The recipe is inspired by Belfrage’s childhood spent in Italy with her British-Brazilian family. She remembers Italian summer peaches as “incredibly fragrant and intoxicating” with a red peel and a “deep yellow egg color” inside. They went for fruit salads, croquettes, and pancakes. Now that she lives in London, Belfrage tells me she can still find sweet, savory peaches as long as she picks them in person, mostly from vegetable vendors (she loves picking at Newington Green Fruit & Vegetables) rather than online.
I suspect we’re more disappointed with bad peaches than we are with rotten bananas, because even the greatest Cavendish bananas are only mediocre, while perfect peaches are, well, perfect, with the flesh quality described by William Morris as “ripe.” in Duchess of Malfi Apricots and other literary fruits (2001), Robert Balter shows how many writers have been inspired by the furry and adorable look of the peach.
As with the current use of the peach emoji, many poems depicting peaches over the centuries have been obscene, using the cheeks and slits in the fruit as a highly imprecise metaphor for the curves of the human body. Even descriptions of peaches in fruit catalogs can get very hot under the collar. In 1851, an American horticulturist named Ebenezer Emmons wrote evocative lines about the early Crawford plums that my editors dearly prefer on google.
In Asia glory peach It is now the most underrated and where the consumption of peaches, which has fallen in the UK and the US, continues to pick up. Peach has been cultivated in Japan for 8000 years and in China for more than 7000 years. From there, they traveled to Greece, and then to Rome, where they got the name Prunus Persicabased on the misconception that the fruit was Persian, not Chinese.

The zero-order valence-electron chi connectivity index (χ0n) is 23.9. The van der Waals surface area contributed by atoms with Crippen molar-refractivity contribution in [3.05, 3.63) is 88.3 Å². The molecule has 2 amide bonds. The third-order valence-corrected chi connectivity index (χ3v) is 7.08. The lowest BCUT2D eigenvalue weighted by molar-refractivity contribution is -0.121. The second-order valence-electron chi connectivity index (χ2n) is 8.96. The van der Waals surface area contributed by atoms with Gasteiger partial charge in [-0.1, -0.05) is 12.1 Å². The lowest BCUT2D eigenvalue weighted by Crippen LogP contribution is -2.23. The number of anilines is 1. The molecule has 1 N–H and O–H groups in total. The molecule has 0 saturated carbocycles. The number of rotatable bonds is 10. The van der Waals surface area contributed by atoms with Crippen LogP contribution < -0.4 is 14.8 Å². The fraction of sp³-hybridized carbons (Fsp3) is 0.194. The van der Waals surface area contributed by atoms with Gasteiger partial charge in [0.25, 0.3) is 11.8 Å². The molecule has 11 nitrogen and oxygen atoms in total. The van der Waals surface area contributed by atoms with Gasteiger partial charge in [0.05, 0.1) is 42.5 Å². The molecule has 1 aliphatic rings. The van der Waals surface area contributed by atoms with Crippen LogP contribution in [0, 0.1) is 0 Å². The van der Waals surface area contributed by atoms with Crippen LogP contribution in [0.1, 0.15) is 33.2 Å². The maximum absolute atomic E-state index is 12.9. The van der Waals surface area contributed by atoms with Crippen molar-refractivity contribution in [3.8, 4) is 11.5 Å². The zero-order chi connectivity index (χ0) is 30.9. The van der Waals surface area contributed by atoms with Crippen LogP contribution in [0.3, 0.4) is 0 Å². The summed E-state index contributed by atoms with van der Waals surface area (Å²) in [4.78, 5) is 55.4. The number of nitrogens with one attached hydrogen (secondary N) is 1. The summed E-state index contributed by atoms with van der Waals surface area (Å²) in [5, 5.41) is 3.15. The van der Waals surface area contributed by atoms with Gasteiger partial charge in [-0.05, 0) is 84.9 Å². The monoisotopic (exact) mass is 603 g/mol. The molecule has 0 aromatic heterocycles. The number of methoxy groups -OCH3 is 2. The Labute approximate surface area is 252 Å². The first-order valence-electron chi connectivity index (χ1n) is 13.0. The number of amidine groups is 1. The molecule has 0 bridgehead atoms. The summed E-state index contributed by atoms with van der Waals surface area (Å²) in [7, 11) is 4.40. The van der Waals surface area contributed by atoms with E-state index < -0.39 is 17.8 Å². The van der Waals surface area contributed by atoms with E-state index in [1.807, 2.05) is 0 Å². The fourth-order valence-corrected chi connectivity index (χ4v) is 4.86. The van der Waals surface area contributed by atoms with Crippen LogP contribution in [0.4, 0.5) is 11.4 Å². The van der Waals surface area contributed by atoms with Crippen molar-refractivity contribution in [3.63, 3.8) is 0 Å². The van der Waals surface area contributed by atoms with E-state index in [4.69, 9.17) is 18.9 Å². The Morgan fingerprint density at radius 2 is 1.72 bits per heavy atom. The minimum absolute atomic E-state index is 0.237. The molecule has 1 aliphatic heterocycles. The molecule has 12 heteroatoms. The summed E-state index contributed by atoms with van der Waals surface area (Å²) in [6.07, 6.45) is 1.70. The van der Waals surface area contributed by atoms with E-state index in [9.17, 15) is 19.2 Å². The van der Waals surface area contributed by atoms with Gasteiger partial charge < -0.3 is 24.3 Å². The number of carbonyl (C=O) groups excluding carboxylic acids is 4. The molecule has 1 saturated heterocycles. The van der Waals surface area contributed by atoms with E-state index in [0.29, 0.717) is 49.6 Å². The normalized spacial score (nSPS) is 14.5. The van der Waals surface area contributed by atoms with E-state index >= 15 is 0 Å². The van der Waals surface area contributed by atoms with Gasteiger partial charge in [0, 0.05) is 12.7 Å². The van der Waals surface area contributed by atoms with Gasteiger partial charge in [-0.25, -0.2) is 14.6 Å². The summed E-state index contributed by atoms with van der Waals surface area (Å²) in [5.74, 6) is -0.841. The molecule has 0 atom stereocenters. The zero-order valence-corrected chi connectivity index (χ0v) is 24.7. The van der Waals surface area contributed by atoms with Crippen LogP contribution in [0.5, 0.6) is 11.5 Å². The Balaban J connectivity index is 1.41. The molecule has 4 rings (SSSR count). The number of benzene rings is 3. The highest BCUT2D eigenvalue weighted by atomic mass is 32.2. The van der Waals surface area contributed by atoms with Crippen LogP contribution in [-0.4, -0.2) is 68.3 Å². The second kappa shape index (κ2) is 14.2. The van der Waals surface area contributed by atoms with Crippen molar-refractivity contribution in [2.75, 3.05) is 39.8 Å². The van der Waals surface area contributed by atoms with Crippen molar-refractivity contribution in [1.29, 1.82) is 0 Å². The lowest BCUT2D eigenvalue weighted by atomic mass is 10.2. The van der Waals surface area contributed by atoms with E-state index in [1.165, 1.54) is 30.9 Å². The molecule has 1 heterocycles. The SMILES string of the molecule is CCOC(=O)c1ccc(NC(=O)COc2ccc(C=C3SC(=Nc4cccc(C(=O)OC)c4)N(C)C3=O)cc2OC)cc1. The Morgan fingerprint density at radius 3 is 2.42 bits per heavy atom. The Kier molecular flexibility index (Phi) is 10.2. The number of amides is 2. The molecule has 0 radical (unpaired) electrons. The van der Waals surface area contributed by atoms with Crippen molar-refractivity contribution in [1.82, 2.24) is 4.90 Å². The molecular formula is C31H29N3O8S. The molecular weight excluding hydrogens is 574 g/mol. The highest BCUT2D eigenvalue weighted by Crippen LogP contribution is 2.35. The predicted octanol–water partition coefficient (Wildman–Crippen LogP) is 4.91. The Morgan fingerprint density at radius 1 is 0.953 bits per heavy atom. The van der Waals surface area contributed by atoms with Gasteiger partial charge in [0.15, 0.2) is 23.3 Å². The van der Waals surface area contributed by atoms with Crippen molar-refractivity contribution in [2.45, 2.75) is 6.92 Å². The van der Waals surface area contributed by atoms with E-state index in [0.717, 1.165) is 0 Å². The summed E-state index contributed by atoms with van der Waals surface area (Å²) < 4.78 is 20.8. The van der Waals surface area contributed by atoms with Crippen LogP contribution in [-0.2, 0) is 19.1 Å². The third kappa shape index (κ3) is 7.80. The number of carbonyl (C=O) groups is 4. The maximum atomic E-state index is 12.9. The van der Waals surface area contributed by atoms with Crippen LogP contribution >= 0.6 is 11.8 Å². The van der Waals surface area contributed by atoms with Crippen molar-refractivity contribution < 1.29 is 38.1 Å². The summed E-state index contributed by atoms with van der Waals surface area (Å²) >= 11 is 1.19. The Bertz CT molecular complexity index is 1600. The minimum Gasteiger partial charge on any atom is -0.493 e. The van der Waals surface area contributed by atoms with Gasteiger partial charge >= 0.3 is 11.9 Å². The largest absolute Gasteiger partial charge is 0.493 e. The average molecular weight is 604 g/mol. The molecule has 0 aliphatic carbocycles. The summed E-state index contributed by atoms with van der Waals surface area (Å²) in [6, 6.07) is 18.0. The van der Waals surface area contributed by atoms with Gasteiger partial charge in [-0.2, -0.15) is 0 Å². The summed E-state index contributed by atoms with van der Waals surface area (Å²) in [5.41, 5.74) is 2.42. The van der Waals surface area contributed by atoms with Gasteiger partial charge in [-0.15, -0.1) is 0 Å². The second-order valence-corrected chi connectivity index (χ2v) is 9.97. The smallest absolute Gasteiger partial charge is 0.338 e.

They also found favor in France and Spain and eventually traveled with the Spaniards to America. But no matter where in the world peaches have traveled, Chinese food culture remains what gives the fruit the most (mostly white peaches instead of yellow). China is now by far the largest producer of peaches in the world, accounting for more than 60 percent of the world’s peach and nectarine crop.
In China, the peach is not a sex symbol but rather a symbol of long life (and wealth and good luck). “The roundness symbolizes infinity,” Taiwanese-American food writer Clarissa Wei tells me. The homage is that, instead of a birthday cake, a Chinese person can be given long-lived steamed peach buns (shoutao bao): thin, peach-shaped dumplings colored a nice pink color with tiny green leaves attached to each.
Wei who cookbook Made in Taiwan Published next year, it previously mentioned a master baker making intricate versions of festive peach cakes featuring a giant peach center cake surrounded by a crowd of mini peach cakes; They are decorated with colored dough to look like peach tree branches. Long life peach cakes do not contain any real peaches because cooking with them is not a real thing in Chinese cuisine.
A single honey plum – a particularly sweet variety of fruit – can sell for up to 50 yuan, about £6. Last year, a peach grower in the town of Yangshan, known as the “hometown of honey peach,” told a reporter from People Daily Online that with the advent of online shopping, business is better than ever.
“We used to sell peaches by carrying them to sidewalks and train stations,” he recalls, but now he’s bringing his fruits to customers across the country. Wei notes that peaches have a similar affection in Taiwanese food culture, even though Taiwan’s heat is not suitable for growing them (peach needs a certain number of hours at lower temperatures while it grows).